The Current Investment Problem
ON a certain day approximately forty-seven years ago, a fine carriage drawn by two handsome horses, a coachman and a footman on the box, was brought to a stop at the door of a certain banking house in lower New York. A lady and a gentleman stepped out and went into the bank. They had come merely to see about the reinvestment of their capital, which consisted wholly of U. S. Government 5’s and 6’s issued during the Civil War, bought at that time or shortly thereafter, probably paid for, in part at least, with depreciated greenbacks, and now maturing. They would simply relend their money to the Government. They were due uptown again in an hour and a quarter.
But the U. S. Government of 1881 was not the U. S. Government of 1861. Conditions had changed. A rental of 3 per cent, or at most 3½ per cent for a short period, was all the 1881 Government would pay for money — paper money the equivalent of gold, and no discount allowed. So the banker informed his clients. They were dumbfounded.
For years they had been relying on a safe investment which had never yet failed to pay them 6 per cent. Their principal was still intact. Why, all of a sudden, should its ability to produce income be cut in half? Their standard of living required a 6 per cent income. What were they to do?
When a desired income can with reasonable safety be secured only from 100 per cent more capital than has been capable of producing it in the past, the investor has only three courses to follow : accept less income, be content with a reduced margin of safety, or put up the requisite additional capital. Our 1881 investors immediately disposed of their carriage, horses, footman. and other servants, and adopted a scale of living in keeping with a greatly reduced income.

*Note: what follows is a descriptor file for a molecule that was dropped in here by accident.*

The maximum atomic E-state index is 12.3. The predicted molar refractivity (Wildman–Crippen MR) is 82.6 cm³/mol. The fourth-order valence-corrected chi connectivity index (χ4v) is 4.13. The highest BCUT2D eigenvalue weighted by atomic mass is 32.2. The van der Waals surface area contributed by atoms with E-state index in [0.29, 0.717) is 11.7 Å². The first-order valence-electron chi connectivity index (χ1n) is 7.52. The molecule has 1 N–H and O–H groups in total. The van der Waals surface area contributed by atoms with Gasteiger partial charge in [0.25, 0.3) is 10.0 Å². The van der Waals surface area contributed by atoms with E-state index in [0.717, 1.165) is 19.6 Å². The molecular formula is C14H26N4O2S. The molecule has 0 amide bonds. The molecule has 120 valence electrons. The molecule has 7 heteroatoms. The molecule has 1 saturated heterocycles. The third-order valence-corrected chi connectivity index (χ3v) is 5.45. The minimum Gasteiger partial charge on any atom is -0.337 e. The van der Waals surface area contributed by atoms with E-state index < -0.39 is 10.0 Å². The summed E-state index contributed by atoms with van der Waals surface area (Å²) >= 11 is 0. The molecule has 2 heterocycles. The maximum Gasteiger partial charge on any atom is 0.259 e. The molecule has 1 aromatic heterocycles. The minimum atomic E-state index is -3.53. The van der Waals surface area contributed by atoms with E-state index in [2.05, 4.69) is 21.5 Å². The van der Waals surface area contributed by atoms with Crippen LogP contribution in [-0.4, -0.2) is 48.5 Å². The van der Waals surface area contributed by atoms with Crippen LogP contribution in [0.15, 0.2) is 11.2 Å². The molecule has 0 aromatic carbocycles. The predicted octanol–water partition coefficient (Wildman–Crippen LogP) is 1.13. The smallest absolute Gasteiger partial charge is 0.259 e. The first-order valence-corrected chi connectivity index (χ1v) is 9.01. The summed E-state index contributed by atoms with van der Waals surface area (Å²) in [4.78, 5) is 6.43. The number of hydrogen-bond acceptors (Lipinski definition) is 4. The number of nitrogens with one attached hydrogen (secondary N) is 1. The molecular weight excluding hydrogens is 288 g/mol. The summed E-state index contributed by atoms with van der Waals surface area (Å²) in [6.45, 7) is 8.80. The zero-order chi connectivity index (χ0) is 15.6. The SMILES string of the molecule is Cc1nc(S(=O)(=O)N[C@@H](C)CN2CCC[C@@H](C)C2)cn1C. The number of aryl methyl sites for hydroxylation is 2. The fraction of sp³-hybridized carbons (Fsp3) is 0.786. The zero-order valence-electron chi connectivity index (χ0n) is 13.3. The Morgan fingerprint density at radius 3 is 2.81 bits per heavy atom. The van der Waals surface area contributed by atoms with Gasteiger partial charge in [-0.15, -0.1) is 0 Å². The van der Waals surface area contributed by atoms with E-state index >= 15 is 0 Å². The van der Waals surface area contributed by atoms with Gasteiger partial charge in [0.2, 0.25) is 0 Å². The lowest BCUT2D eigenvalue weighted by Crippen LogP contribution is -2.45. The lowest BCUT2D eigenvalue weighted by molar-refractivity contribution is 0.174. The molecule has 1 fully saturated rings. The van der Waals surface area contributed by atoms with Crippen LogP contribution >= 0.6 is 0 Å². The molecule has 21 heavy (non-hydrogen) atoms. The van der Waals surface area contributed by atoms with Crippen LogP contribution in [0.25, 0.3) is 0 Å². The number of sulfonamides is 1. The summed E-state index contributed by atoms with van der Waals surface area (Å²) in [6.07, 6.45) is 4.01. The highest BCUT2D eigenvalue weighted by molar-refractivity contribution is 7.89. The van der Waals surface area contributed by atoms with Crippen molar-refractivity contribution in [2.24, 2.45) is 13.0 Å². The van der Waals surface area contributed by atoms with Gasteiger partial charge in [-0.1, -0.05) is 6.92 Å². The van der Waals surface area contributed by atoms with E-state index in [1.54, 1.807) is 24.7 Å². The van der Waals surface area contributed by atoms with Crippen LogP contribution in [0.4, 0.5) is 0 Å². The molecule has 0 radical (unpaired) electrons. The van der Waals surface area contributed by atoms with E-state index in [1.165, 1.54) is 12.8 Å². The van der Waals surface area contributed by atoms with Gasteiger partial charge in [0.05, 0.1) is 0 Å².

The lesson of 1881 should be instructive in 1928. Within the last few years millions of long-term, high-coupon bonds have been called. Preferred stocks in many cases have been redeemed or replaced by obligations bearing lower rates. Common stocks have so risen in price that the‘averages’ have touched new highs frequently of late. Yields are low. The Government borrows for short, terms at 3¼ per cent.
Conditions since 1921 have greatly changed, as they had from 1861 to 1881. To-day’s investor is likewise confronted with the alternatives of adopting one of the three courses mentioned above, or of doing a much better job of investing than he ever has done before.
The first of these alternatives is a budgeting, rather than an investing, problem. To regard principal as principal, and income as income, may be a convenient procedure and sanctioned by law. But certainly it is not always a safe procedure for the investor who is spending all his income. Investing is a business. The business which pays out all its earnings in dividends, without any provision for building up a surplus to tide over inevitable lean periods, is a poorly managed business. To avoid the results of such poor management, the investor will see that his ‘business’ by some method or other builds up a comfortable surplus. A wonderful opportunity for building such a surplus has been presented over the last few years. If perchance the investor has not taken advantage of this opportunity, he had better adopt a budgeting plan immediately in addition to improving his investment practice. This may save serious trouble later on.
A word of caution regarding safety is necessary.